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missioners appointed by the king to inquire into defective titles. Hawk P. C.b. 1, c. 69, s. 3. A false oath in any court, whether of record or not, is indictable for perjury. 5 Mod. 348. And perjury may be assigned upon the oath against siniony, taken by clergymen at the time of their institution. Lewis's case, 1 Str. 70.

A man may be indicted for perjury in an oath taken by him in his own cause, as in an answer in Chancery, or to interrogatories concerning a contempt, or in an affidavit, &c., as well as by an oath taken by him as a witness in the cause of another person. Hawk. P. C. b. 1, c. 69, s. 5 (1).

Perjury cannot be assigned upon a false verdict, for jurors are not sworn to depose the truth, but only to judge truly of the depositions of others. Id.

Where the prisoner was indicted for taking a false oath before a surrogate to procure a marriage licence, being convicted, the judges, on a case reserved, were of opinion that perjury could not be charged upon an oath taken before a surrogate. They were also of opinion that as the indictment in this case did not charge that the defendant took the oath to procure a licence, or that he did procure one, no punishment could be inflicted. Foster's case, Russ. and Ry. 459 (a); and see Alexander's case, 1 Leach, 63 ; see also 1 Vent. 370, and Deacon's Observations, 2 Dig. C. L. 1001.

Perjury cannot be assigned upon an affidavit sworn in the Insolvent Debtors' Court by an insolvent respecting the state of his property and his expenditure, for the purpose of obtaining an extended time to petition under the 10th section of the 7 Geo. 4, c. 57, without proving that the court by its practice requires such an affidavit. And such proof is not given by an officer of the court producing printed rules, purporting to be rules of the court, which he has obtained from the clerk of the rules, and is in the habit of delivering out as rules of the court, but which are not otherwise shown to be rules of the court, the officer professing to have no knowledge of the practice, except from such printed rules. Koops's case, 6 Ad. and E. 198 (b). ( *759 ] *Lord Tenterden, C.J., held that an indictment for perjury would not lie under the 71st section of the 7 Geo. 4, c. 57, against an insolvent debtor for omissions of property in his schedule, such offence being made liable to punishment under the 70th section as a substantive misdemeanor. Mudie's case, 1 Moo. and R. 128.

The object with which the oath was taken need not be carried into effect, for the perjury is complete at the moment when the oath is taken, whatever be the subsequent proceedings. Thus where the defendant was indicted for perjury in an affidavit which could not, from certain defects in the jurat, be received in the court for which it was sworn ; Littledale, J., was of opinion that nevertheless perjury might be assigned upon it. Hailey's case, Ry, and Moo. N. P. C. 94 (c). So it was ruled by Lord Tenterden that a party filing a bill for an injunction, and making an affidavit of matters material to it, is indictable for perjury committed in that affidavit, though no motion is ever made for an injunction. White's case, Moody and Malkin, 271 (d).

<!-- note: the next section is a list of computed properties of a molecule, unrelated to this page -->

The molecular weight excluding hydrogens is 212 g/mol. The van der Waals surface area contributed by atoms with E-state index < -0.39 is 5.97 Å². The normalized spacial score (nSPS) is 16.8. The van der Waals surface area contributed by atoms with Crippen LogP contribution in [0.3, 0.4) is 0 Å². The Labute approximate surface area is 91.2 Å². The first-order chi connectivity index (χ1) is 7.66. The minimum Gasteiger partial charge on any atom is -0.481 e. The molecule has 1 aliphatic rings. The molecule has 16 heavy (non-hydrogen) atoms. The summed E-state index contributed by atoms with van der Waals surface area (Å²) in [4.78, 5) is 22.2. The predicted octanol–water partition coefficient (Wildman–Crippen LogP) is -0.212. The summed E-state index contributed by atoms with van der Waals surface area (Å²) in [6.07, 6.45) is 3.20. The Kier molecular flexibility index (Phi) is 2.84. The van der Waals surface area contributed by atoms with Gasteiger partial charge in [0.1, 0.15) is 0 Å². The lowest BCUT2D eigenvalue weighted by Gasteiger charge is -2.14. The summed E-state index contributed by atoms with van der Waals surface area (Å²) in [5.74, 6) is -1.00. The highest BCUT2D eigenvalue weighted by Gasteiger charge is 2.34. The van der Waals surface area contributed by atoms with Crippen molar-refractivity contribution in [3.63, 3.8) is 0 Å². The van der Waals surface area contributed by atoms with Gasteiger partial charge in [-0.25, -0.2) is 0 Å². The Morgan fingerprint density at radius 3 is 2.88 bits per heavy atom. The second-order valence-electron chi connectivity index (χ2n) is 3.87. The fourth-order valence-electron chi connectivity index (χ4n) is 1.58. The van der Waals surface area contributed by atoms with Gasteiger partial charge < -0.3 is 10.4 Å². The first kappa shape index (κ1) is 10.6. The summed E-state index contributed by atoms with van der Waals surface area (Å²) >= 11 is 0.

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(1) Resp. o. Newell, 3 Yeates, 414. (a) 1 Eng. C. C. 459. (6) Eng. Com. L. Rep. xxxiii. 51. (c) ld. xi. 383. (d) Id. xxii. 304.

Proof of the taking of the oath.] It is sufficient in the indictment to state that the defendant duly took the oath (1). M'Arther's case, Peake, N. P. C. 155. But where it was a verred that he was sworn on the Gospels, and it appeared that he had been sworn according to the custom of bis own country, without kissing the book, it was held a fatal variance, though the averment was afterwards proved by its appearing that he was previously sworn in the ordinary manner. Id.

The mode of proving that the defendant was sworn, in an indictment for perjury in an answer in chancery, is by producing the original answer signed by him, and proving his handwriting, and that of the Master in Chancery to the jurat, together with proof of the identity of the defendant. Morris's case, 1 Leach, 50; 2 Burr. 1189; Benson's case, 2 Campb. 508. The making of an affidavit is proved in the same manner by production and proof of the handwriting. Ante, p. 189.

Where the affidavit upon which the perjury was assigned, was signed only with the mark of the defendant, and the jurat did not state that the affidavit was read over to the party, Littledale, J., said, “ As the defendant is illiterate, it must be shown that she understood the affidavit. Wherc the affidavit is made by a person who can write, the supposition is that such person is acquainted with its contents, but in the case of a marksman it is not so. If in such a case a master by the jurat authenticates the fact of its having been read over, we give him credit, but if not, he ought to be called upon to prove it. I should have difficulty in allowing the parol evidence of any other person.” Hailey's case, 1 Č. and P. 258 (a).

It is incumbent upon the prosecutor to give precise and positive proof that the defendant was the person who took the oath. Brady's case, 1 Leach, 330; but this rule must not be taken to exclude circumstantial evidence. Price's case, 6 East, 323; Stark. Ev. 624, 2d ed.

It must appear that the oath was taken in the county where the venue *is laid ; and the recital in the jurat of the place where the oath [ *760 ] is administered, is sufficient evidence that it was administered at the place named. Spencer's case, Ry. and Moo. N. P. C. 93 (6). But though the jurat state the oath to be taken in one county, the prosecutor may show that it was in fact taken in another. Emden's case, 9 East, 437. A variance as to the place of taking in the same county, will not be material; thus, if it be alleged to be taken at Serjeants’ Inn, in London, and it appear to have been taken in Cheapside, this is not material. Taylor's case, Skinner, 403.